THEY used to work together for a common cause. Now Tab Baldwin and Paul Henare will try to beat each other.
The former mentor and student cross paths next week when Gilas Pilipinas battles New Zealand in a match that could define both countries' bids to make it to the Rio De Janeiro Olympics.
Henare and the Tall Blacks arrived in the country on Friday night for the Olympic Qualifying Tournament next week, and the 37-year-old coach couldn’t help but look back at the affiliation he had built with Baldwin in the years that he played under him with the New Zealand team given the circumstances both of them finds themselves at the moment.
“We go back a long way. We’re very good friends, first and foremost,” stressed Henare. “He’s a coach of mine for a long, long time. So I’m really looking forward to seeing him and competing against him. It’s gonna be a special occasion.”
Henare played for the current Gilas coach from 2001 to 2006 during the time when Baldwin made the Tall Blacks among the rising powers in world basketball.
In that span, the team saw action in the 2002 and 2006 FIBA World Cup, and played in the 2004 Athens Olympics in between.
The 2002 Tall Blacks made history in New Zealand basketball after reaching the semifinals of the world championship, only to fall short of making it to the gold medal play.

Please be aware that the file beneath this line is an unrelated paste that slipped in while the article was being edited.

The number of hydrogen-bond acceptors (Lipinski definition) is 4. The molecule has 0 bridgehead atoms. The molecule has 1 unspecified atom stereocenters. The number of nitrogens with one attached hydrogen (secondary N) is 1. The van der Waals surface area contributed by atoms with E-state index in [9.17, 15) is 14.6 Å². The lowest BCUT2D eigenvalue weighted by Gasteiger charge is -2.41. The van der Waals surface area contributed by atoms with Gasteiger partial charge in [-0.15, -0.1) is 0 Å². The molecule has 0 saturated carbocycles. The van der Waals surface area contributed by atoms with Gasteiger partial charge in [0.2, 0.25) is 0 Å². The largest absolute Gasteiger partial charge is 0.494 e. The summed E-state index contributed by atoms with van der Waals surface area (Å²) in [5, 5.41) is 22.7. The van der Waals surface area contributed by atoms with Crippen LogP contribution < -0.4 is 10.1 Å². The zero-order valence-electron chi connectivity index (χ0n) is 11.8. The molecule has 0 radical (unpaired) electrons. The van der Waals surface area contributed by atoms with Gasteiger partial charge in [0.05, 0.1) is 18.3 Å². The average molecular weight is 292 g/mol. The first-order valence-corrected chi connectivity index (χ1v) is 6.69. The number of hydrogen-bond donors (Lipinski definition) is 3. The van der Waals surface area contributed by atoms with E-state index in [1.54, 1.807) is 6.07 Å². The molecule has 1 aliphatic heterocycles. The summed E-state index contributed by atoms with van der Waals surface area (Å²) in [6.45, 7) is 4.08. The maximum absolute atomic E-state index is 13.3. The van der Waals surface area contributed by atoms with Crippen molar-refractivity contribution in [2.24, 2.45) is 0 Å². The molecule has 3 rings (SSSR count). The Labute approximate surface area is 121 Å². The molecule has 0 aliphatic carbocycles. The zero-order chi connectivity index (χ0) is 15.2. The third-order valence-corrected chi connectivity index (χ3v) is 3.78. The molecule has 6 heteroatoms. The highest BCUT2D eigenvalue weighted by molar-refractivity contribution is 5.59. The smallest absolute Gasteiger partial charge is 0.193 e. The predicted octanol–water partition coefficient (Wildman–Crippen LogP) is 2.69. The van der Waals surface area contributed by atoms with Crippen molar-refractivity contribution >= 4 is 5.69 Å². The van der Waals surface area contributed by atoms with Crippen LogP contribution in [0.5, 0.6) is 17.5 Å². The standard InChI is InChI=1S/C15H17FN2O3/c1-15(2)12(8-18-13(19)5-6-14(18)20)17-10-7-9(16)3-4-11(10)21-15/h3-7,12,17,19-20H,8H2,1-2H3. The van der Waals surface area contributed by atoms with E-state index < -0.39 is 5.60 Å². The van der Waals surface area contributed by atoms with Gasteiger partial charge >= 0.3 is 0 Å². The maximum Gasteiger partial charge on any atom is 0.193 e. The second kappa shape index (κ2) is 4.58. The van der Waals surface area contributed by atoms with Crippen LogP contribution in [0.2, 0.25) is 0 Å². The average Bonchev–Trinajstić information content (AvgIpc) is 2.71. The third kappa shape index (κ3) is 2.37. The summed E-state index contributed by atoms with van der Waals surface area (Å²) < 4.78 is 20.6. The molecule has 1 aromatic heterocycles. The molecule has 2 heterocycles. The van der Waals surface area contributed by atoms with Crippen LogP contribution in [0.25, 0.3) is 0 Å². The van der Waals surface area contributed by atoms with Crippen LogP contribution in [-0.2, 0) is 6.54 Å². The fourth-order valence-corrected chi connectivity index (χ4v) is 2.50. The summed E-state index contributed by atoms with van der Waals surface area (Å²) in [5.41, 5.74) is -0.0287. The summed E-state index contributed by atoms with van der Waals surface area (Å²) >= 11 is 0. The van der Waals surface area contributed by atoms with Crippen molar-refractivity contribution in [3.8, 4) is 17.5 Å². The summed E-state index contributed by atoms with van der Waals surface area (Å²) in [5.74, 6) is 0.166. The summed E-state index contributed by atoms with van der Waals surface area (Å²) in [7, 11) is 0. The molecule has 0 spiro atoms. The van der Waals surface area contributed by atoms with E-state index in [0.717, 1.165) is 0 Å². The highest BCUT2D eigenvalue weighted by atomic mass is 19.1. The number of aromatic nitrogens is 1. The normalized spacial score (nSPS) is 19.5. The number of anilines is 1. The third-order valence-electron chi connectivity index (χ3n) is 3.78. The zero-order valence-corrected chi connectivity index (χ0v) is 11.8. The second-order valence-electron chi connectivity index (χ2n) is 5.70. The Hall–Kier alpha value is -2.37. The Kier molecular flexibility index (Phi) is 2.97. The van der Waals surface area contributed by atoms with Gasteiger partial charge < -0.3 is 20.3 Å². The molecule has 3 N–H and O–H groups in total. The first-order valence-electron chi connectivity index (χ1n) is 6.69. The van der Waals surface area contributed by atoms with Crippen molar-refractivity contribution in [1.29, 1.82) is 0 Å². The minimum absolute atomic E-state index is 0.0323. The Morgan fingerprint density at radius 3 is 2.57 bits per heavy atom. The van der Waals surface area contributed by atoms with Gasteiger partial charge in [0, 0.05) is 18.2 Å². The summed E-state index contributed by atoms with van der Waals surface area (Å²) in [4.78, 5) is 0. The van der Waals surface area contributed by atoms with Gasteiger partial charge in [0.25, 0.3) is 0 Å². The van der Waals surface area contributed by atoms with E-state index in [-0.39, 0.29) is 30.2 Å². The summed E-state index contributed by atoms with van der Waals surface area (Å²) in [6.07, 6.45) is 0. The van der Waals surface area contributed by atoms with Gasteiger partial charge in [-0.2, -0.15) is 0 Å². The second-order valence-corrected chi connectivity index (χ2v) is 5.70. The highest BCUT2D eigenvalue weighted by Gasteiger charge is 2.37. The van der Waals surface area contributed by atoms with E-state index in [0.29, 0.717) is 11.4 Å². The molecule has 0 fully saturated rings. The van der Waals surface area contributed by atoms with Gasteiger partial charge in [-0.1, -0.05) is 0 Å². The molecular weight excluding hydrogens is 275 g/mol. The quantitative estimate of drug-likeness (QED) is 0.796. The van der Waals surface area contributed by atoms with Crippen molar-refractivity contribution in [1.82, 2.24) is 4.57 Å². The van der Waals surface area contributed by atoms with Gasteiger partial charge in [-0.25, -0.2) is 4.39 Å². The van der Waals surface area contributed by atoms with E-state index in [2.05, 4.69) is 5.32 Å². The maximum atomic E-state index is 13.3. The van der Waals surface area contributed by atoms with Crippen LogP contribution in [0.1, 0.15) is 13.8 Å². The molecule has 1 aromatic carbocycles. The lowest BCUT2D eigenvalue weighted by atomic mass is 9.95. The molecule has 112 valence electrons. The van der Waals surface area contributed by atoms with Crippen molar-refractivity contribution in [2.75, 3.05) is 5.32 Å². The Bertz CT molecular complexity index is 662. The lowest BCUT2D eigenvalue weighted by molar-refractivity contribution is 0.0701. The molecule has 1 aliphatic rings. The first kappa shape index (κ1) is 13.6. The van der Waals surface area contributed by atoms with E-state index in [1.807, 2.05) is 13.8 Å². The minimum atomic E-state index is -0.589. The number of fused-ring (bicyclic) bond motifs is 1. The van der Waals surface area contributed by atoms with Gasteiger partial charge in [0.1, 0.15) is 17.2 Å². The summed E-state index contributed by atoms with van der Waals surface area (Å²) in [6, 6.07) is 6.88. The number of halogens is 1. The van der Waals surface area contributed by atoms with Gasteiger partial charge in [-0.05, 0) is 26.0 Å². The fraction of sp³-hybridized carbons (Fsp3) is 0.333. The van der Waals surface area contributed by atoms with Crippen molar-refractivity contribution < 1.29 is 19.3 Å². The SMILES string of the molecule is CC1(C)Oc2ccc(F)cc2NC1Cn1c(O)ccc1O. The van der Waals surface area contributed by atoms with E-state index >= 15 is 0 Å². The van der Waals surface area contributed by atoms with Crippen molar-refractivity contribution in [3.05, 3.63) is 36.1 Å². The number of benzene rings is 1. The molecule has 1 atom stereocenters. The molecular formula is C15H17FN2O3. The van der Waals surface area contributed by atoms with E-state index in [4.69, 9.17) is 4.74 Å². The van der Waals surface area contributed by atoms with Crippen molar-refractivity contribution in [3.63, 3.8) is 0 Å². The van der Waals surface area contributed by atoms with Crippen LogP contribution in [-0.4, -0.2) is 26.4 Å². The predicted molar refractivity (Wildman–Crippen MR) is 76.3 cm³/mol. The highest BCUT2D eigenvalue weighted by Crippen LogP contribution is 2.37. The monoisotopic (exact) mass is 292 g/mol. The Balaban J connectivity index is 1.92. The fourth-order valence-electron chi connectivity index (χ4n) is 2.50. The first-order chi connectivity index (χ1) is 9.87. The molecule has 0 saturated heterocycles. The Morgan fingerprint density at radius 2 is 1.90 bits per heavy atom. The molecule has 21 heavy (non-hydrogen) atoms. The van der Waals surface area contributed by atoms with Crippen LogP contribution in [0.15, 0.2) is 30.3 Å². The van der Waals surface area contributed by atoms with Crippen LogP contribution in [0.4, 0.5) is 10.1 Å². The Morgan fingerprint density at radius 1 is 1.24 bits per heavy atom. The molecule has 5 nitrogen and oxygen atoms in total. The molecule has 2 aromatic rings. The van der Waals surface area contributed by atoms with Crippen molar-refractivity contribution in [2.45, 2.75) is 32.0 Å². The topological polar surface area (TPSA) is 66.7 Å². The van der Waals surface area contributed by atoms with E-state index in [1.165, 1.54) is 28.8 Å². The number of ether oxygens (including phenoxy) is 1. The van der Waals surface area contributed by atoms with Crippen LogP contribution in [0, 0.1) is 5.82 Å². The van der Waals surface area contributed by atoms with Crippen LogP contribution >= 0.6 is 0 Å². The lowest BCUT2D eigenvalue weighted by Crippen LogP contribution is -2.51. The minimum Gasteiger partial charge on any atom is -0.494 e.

“I played for him every year he coached the Tall Blacks (2001-06). So we stayed as very good friends since then,” said Henare of his relationship with his 58-year-old former coach.
As fate would have it, Gilas Pilipinas and New Zealand ended up being bracketed with France in Group B of the July 5-10 qualifier at the Mall of Asia Arena. And who would the Tall Blacks would have for their opening assignment than Baldwin and the Filipinos on July 6.
Henare said the respect will always be there for the American-New Zealander before, during, and after the game.
“There’s really a good relationship here. We’ll be friendly, and it’s good to it see right up until game time,” he said with a smile.
But then again, both teams have jobs to do.
“All the games on, we’re better at. So we’ll give each other hugs afterwards,” said Henare.